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A question on finish oils.

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Forum topic by jayjay posted 01-29-2010 11:59 PM 895 views 0 times favorited 7 replies Add to Favorites Watch
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jayjay

639 posts in 2508 days


01-29-2010 11:59 PM

I hope this isn’t too stupid of a question, but here goes…...
So I recently went to pick up some watco oil, and shellac, for a project I’m starting, and as you all probably know, the watco oil is available in different tints,: natural, walnut, oak, etc….....My question is, are these oils that have these tints to them, are they suppose to emulate the color of lets say…....walnut, if used on lighter color woods, to try and make them resemble the color of walnut, or are they designed to be used specifically on the types of woods that are spelled out on the can?

-- ~Jason~ , Albuquerque NM


7 replies so far

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bigike

4050 posts in 2750 days


#1 posted 01-30-2010 12:02 AM

the first, there to make the woods there used on look some what like the name on the can

-- Ike, Big Daddies Woodshop, http://www.icombadaniels@yahoo.com

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pmayer

864 posts in 2527 days


#2 posted 01-30-2010 07:19 PM

A word of caution on this, they will not come close to matching the actual color of a particular wood. If you want to make maple look like cherry, for example, go to a reputable paint store, bring them a piece of wood that you are trying to match, and let them custom brew a stain to match. I have had great luck matching natural cherry this way, as well as walnut. Some stores will charge for this service, while others will not. I generally go to Hirshfields because my local store does not charge for custom stain matching. This is much trickier than matching paint, and it takes them a bit of time, but the results can be pretty impressive if the right person is doing the mixing.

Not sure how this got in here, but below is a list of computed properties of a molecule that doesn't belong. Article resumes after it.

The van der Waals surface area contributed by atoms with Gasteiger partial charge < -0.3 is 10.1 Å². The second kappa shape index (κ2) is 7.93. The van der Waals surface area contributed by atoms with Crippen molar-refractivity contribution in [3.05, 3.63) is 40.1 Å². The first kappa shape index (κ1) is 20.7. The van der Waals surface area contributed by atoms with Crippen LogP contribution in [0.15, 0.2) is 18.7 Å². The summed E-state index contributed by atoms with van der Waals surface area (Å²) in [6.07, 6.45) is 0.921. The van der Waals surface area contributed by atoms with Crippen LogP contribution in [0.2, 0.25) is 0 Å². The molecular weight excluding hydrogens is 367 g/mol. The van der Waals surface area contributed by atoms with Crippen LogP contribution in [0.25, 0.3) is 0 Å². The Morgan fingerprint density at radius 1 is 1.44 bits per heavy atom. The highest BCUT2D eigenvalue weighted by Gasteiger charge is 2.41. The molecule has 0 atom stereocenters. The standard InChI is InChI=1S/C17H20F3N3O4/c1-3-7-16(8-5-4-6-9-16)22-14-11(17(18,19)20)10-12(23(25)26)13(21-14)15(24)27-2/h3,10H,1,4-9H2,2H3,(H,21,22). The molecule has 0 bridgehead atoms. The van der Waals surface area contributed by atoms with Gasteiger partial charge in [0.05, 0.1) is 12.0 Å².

-- PaulMayer, http://www.vernswoodgoods.com

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jayjay

639 posts in 2508 days


#3 posted 01-31-2010 02:12 AM

Thanks for the feedback guys. I’m not really trying to color match anything here. I was just curious, mainly about the watco danish oil products. I’ve almost always used, for the most part, minwax products, and only recently started using the watco stuff. I just wanted to be sure that the oils weren’t specific to any particular woods. I really haven’t reached the point where finishes are my main concern on my projects, although I’m working on it. At this point I’m just happy when my projects don’t fall apart when I’m finished. :)

-- ~Jason~ , Albuquerque NM

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pmayer

864 posts in 2527 days


#4 posted 01-31-2010 03:41 AM

ah, ok, thanks for clarifying. Watco is a great way to try your hand at oil. Its foolproof, and gives your project a nice glow. It doesn’t offer a lot of moisture resistance, but it is super easy to repair. I generally top it with a paste wax to get a little more protection and a nice feel. But you don’t need to. Some say you need to periodically refresh the finish with another coat, but I have not found that to be the case on my projects. My “Watco kick” was about 12 years ago, and the projects that I finished with Watco back then still look great and do not appear to need to be refreshed.

-- PaulMayer, http://www.vernswoodgoods.com

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jayjay

639 posts in 2508 days


#5 posted 01-31-2010 04:05 AM

Thanks for the info Paul. There is just something about the danish oil finishes that just get my attention.

-- ~Jason~ , Albuquerque NM

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pmayer

864 posts in 2527 days


#6 posted 01-31-2010 04:12 AM

Totally agree. While you are exploring this, you might also give pure tung oil a try. Same concept, smells better. Also, the Sam Maloof oil/wax blend from Rockler is great. Lots of great options in the wipe-on/wipe-off world…

-- PaulMayer, http://www.vernswoodgoods.com

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a1Jim

115202 posts in 3039 days


#7 posted 02-10-2010 05:48 PM

Paul said it very well.

-- http://artisticwoodstudio.com Custom furniture

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